But I still have a profound faith in the American people. It’s probably naïve, but we seem to have an uncanny way of finding our way out of not so happy moments and entrenched negative behaviors and biases. We have had a lot of trouble as a country, and we have done things that are not so great, but we seem to find our way out and to a better place. This is what I find remarkable. I just have faith in both the brilliance of the system and the ability of the American people to rebound from difficulties. I prefer to keep that naiveté because I honestly don’t know what is going to happen tomorrow. I do know what I see happening, and I do know that it makes me scared for us.
Let’s remove the word naïve and focus on the word faith. Do you think that faith comes from your father and his experience as the son of first-generation immigrants? Isn’t that faith a reflection of what some would describe as his immigrant spirit?
That’s a great question. I have never really considered it. I have been thinking a lot lately about the ethnographic things that are hidden from each of us. There are things that we do and that we are all engaged in, but we don’t really understand where they came from and why we are doing them. I have been thinking about that lately. Let me give that question some thought (Pauses).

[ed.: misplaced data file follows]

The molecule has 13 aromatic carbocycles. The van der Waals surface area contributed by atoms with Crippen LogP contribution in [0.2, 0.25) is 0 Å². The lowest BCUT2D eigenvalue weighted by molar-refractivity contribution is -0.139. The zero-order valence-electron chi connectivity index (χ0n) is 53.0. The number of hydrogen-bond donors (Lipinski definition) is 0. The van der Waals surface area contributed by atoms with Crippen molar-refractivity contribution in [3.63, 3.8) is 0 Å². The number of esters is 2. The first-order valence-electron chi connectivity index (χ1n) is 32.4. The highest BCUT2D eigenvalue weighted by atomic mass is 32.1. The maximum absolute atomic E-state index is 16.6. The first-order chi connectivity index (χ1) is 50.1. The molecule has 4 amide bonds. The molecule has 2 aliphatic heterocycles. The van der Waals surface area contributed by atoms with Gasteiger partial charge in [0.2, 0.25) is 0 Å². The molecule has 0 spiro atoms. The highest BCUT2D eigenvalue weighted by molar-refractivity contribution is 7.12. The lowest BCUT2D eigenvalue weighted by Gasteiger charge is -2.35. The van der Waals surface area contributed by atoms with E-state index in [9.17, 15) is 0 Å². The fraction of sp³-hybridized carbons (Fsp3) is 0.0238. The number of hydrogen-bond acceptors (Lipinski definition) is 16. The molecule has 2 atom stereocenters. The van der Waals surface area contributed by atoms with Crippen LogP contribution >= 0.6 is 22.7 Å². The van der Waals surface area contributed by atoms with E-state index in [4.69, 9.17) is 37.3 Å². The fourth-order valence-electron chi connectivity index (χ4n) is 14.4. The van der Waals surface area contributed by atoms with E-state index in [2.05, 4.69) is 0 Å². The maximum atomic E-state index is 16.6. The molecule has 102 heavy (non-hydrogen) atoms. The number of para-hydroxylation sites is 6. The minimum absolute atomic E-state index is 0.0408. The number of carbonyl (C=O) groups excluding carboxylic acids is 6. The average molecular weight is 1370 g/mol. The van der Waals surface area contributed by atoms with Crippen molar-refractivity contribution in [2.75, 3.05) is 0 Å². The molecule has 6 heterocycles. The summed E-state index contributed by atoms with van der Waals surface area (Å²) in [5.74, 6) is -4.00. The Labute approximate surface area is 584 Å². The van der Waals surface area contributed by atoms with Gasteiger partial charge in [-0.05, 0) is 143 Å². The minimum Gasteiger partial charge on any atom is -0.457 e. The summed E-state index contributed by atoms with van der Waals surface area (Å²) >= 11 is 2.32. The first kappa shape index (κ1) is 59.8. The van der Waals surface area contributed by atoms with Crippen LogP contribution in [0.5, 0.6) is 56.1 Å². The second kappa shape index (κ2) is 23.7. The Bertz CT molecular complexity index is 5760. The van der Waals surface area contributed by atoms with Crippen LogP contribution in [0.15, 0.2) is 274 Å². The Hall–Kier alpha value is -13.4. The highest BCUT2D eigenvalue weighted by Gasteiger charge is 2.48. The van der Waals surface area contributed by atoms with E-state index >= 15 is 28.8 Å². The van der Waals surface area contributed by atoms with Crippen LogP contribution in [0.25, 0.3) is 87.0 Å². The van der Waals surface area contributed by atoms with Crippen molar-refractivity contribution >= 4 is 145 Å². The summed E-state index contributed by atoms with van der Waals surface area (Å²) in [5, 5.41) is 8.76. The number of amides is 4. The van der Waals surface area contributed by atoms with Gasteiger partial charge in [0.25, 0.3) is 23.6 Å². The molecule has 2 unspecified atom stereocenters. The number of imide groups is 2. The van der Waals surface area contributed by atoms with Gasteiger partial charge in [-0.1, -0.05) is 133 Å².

I would say maybe not the faith when it comes to my father in terms of the classic definition of faith. My father had a deep faith in people. Like my father, I do believe this is a government of the people, and I do have his same faith in the people. I never thought that came from his immigrant experience, but from his clinical experience. He also was a doctor, and he really liked treating and helping his patients. There may have been something about his immigrant experience that contributed to that perspective. I was going to say that the immigrant experience that affected my family, I would put more under the heading of optimism and not of faith. But I do see how they are both there and they both are operating, but the faith I have is in people. The optimism I have is in people.